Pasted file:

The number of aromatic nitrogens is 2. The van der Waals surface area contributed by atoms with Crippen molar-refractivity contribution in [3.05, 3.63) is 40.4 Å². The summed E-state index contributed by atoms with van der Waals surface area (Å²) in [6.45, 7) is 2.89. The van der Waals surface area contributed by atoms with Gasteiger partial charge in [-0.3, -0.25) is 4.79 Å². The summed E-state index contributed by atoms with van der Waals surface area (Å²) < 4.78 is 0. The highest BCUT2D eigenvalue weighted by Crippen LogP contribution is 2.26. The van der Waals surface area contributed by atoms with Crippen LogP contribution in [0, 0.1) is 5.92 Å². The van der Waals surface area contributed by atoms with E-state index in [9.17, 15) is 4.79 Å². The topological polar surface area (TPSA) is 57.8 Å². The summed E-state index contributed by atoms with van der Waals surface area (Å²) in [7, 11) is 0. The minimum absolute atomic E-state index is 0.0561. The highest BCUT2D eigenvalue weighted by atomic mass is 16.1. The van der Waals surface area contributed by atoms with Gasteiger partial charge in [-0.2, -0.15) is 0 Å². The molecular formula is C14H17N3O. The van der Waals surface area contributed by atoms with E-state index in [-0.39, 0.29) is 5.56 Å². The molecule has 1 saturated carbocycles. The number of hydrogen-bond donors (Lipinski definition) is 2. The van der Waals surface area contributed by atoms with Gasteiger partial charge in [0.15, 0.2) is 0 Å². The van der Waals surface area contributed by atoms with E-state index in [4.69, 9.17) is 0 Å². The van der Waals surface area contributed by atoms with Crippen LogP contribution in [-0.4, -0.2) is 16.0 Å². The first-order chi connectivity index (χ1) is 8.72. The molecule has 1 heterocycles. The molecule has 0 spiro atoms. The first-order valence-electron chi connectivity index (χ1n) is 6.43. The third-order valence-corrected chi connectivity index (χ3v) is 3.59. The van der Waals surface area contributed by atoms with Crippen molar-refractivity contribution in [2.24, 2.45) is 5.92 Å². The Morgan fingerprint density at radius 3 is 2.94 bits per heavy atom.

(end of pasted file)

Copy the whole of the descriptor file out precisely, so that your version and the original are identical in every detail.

The number of aromatic nitrogens is 2. The van der Waals surface area contributed by atoms with Crippen molar-refractivity contribution in [3.05, 3.63) is 40.4 Å². The summed E-state index contributed by atoms with van der Waals surface area (Å²) in [6.45, 7) is 2.89. The van der Waals surface area contributed by atoms with Gasteiger partial charge in [-0.3, -0.25) is 4.79 Å². The summed E-state index contributed by atoms with van der Waals surface area (Å²) < 4.78 is 0. The highest BCUT2D eigenvalue weighted by Crippen LogP contribution is 2.26. The van der Waals surface area contributed by atoms with Crippen LogP contribution in [0, 0.1) is 5.92 Å². The van der Waals surface area contributed by atoms with E-state index in [9.17, 15) is 4.79 Å². The topological polar surface area (TPSA) is 57.8 Å². The summed E-state index contributed by atoms with van der Waals surface area (Å²) in [7, 11) is 0. The minimum absolute atomic E-state index is 0.0561. The highest BCUT2D eigenvalue weighted by atomic mass is 16.1. The van der Waals surface area contributed by atoms with Gasteiger partial charge in [-0.2, -0.15) is 0 Å². The molecular formula is C14H17N3O. The van der Waals surface area contributed by atoms with E-state index in [-0.39, 0.29) is 5.56 Å². The molecule has 1 saturated carbocycles. The number of hydrogen-bond donors (Lipinski definition) is 2. The van der Waals surface area contributed by atoms with Gasteiger partial charge in [0.15, 0.2) is 0 Å². The van der Waals surface area contributed by atoms with E-state index in [4.69, 9.17) is 0 Å². The van der Waals surface area contributed by atoms with Crippen LogP contribution in [-0.4, -0.2) is 16.0 Å². The first-order chi connectivity index (χ1) is 8.72. The molecule has 1 heterocycles. The molecule has 0 spiro atoms. The first-order valence-electron chi connectivity index (χ1n) is 6.43. The third-order valence-corrected chi connectivity index (χ3v) is 3.59. The van der Waals surface area contributed by atoms with Crippen molar-refractivity contribution in [2.24, 2.45) is 5.92 Å². The Morgan fingerprint density at radius 3 is 2.94 bits per heavy atom.